Page 7 - Churches Chorlton
P. 7

Sample Chapter.
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        Chorlton is a diverse place, which is reflected in the people who
        have made it their home, the variety of shops, bars and
        restaurants and in the places of worship.
            Historically the area has always attracted new people, so in
        the mid 19th century, had you walked the lanes of Chorlton,
        you would have heard a mix of regional and national accents,
        from the Home Counties, to Scotland, Wales and Ireland, while
        the housing boom of the 1880s pulled in a new wave, some of
        whom came to live in the new houses that were springing up,
        others who came to build those new homes and yet more who
        were employed to care for the houses.
            A full century later, a new group, many of whom were
        young professionals, were attracted to the area because it was
        cheaper than other parts of south Manchester, and offered up
        plenty of small, un-modernised properties at prices which today
        seem laughable.
            And it is easy to forget that during the early 20th century,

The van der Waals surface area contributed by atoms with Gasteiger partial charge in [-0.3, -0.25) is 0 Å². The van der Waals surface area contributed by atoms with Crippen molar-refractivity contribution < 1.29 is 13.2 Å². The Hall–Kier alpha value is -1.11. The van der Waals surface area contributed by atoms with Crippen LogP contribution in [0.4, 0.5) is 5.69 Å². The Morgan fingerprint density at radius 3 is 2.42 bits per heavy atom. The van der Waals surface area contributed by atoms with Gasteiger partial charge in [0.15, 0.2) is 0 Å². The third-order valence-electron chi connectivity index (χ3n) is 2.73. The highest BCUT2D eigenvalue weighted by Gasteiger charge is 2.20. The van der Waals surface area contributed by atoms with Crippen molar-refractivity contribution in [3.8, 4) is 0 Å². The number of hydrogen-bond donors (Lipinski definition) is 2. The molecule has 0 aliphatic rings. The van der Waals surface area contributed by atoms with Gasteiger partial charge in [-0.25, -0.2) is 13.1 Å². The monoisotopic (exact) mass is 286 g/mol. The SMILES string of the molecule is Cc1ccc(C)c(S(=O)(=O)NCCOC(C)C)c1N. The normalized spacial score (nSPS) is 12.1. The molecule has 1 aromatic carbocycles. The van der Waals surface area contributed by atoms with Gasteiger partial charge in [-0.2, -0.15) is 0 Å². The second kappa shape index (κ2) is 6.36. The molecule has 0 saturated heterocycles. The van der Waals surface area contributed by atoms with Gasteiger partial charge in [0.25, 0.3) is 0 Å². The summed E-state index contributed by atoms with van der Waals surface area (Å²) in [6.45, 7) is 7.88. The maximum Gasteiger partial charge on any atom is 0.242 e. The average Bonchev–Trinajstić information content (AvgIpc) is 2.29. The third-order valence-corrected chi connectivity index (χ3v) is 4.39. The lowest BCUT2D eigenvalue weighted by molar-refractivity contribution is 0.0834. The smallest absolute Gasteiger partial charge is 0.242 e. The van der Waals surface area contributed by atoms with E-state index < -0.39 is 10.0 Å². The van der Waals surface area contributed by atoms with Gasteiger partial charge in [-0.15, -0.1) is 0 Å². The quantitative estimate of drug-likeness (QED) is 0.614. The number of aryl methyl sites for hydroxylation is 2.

the area alternated between electing Liberal and Conservative
        councillors, before settling down to a period of unbroken Tory
        representation from 1945 through to 1986. Then the Labour
        Party secured a historic first victory, which was confirmed a
        year later by the election of Keith Bradley,
        as the MP for Manchester Withington.
            So sublimely confident had the Liberals
        and Conservatives been of their
        dominance here in Chorlton, that both
        opened grand social clubs during the
        1890s, while the small group of socialists,
        were relegated in the early years of the
        next century to open air meetings on
        Chorlton Green.
            In the same way, the first Methodist
        sermon had been conducted on the same
        village green, and later the handful of
        Methodists had met in each other’s homes
        and in the barns of two farmers, while by
        the beginning of the 20th century, the
        Unitarians and Baptists had held their
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